Often, often, often goes
the Christ in the stranger’s guise.
Often, often, often goes
the Christ in the stranger’s guise.

One of the five points in our vision statement says that we wish “to build an Anglican church in Second Life which is a community which welcomes and serves others, and is known for its love and care.” It’s because Jesus valued welcome so much that we do also. We can’t guarantee that those whom we welcome, at dances or other times, are Jesus’ disciples but nor can we be sure they are not. It makes no sense to make a value judgement about whether someone is worthy of welcome. Who knows which of our visitors might be an angel in disguise! And so everyone is welcome!

Jesus went on in his teaching to tell the disciples about the rewards people who welcome others will receive. It reads to me like being guilty (or innocent) by association. Those welcoming prophets gain a prophet’s reward; those welcoming a righteous person get a righteous person’s reward; and those welcoming a disciple, even in the most basic way expected in the culture at the time by giving a cup of cold water, are given a disciple’s reward. If we consider the earthly reward for each of these kinds of people, it’s enough to discourage welcome! Prophets were treated very badly and sometimes even murdered. There was no guarantee that a righteous person would have a wonderful life, free of sorrow. Some might, but think about poor Job whose story we have been reading recently in Morning Prayer. He had a terrible time! As for the disciples, we read about what awaited them last week: persecution, false arrest, even death on a cross.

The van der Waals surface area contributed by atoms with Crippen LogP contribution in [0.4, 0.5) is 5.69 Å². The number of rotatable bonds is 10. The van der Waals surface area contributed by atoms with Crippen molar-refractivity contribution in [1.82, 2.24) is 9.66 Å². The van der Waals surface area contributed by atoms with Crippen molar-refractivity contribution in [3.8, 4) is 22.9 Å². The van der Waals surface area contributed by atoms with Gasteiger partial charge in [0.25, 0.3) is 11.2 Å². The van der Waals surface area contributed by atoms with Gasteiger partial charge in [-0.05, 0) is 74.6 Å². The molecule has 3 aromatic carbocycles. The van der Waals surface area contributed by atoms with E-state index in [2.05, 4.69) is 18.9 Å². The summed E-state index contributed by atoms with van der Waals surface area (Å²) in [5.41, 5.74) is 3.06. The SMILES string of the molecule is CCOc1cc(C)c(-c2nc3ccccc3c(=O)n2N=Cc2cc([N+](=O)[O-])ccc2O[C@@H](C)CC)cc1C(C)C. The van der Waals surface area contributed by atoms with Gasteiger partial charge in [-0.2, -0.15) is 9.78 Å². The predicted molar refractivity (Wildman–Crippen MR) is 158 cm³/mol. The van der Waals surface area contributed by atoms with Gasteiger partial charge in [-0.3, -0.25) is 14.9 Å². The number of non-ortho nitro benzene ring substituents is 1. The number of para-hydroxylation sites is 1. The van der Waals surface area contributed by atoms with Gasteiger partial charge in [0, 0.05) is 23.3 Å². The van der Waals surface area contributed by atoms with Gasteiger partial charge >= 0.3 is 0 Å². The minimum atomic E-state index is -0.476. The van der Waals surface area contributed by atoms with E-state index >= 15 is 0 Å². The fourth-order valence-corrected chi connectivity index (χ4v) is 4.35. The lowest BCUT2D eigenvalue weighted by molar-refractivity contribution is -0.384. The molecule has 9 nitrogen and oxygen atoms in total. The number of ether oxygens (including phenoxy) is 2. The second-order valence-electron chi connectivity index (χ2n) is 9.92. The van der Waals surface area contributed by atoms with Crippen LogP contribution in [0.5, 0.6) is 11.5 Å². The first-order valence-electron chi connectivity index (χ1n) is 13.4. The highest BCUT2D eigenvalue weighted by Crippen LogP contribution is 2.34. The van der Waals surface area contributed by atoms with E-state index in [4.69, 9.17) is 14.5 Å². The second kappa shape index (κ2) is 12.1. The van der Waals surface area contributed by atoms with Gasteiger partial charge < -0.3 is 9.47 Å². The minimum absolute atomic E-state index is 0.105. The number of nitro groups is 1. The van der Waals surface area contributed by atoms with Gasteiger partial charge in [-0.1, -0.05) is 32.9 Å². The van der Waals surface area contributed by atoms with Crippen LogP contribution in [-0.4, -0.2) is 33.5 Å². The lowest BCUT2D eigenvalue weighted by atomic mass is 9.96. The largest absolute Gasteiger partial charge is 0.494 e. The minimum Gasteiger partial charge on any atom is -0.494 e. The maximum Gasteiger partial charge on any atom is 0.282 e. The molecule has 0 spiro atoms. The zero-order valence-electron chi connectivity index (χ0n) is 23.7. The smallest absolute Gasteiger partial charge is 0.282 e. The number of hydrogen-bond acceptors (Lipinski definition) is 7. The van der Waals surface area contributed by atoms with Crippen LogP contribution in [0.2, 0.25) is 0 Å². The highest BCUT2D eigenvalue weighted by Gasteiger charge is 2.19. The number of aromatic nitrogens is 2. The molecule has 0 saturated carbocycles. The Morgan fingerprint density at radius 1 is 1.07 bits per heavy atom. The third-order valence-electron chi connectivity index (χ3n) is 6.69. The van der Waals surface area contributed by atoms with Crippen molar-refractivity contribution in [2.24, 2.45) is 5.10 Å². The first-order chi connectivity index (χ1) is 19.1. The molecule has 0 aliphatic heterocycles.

However, if we look from an eternal perspective the picture is different. Both Elijah and Moses were available to talk to Jesus at his transfiguration, so it seems that the prophets rise to new life. We don’t know about the fate of Job, though he seemed convinced that he would experience resurrection. We do know that Abraham, whose faith caused him to be called righteous, was in heaven, along with Lazarus, the poor man who had died at the rich man’s gate. The rich and unrighteous man found himself in torment after he died. Paul in his letter, made it plain that those who serve evil will be paid the wages of sin, which is death. In contrast, disciples of Jesus, who are obedient to his teaching, receive the free gift of eternal life in Christ.

When looked at in this broader way, welcome of those doing God’s work according to their calling brings a great reward. Rather as Abraham was blessed to be a blessing, disciples who receive some favour from someone, in turn impart blessing on that person. So, when we are aware of something done for us, however small, we can thank God for the encouragement of that act and for the chance to be a blessing to someone else.

I hope that we all continue to extend a welcome to those whom we meet in SL and RL. Of course, the food in the eating places and drink in the drinking places in SL is made of pixels only. However, the music in the listening place yesterday was real enough as was the welcome. I wonder how many angels attended our Canada Day dance?

Helene Milena – Lay Pastor


Author: Helene Milena

Lay Pastor of the Anglican Cathedral in Second Life. Teacher, counsellor, wife, mother and grandmother.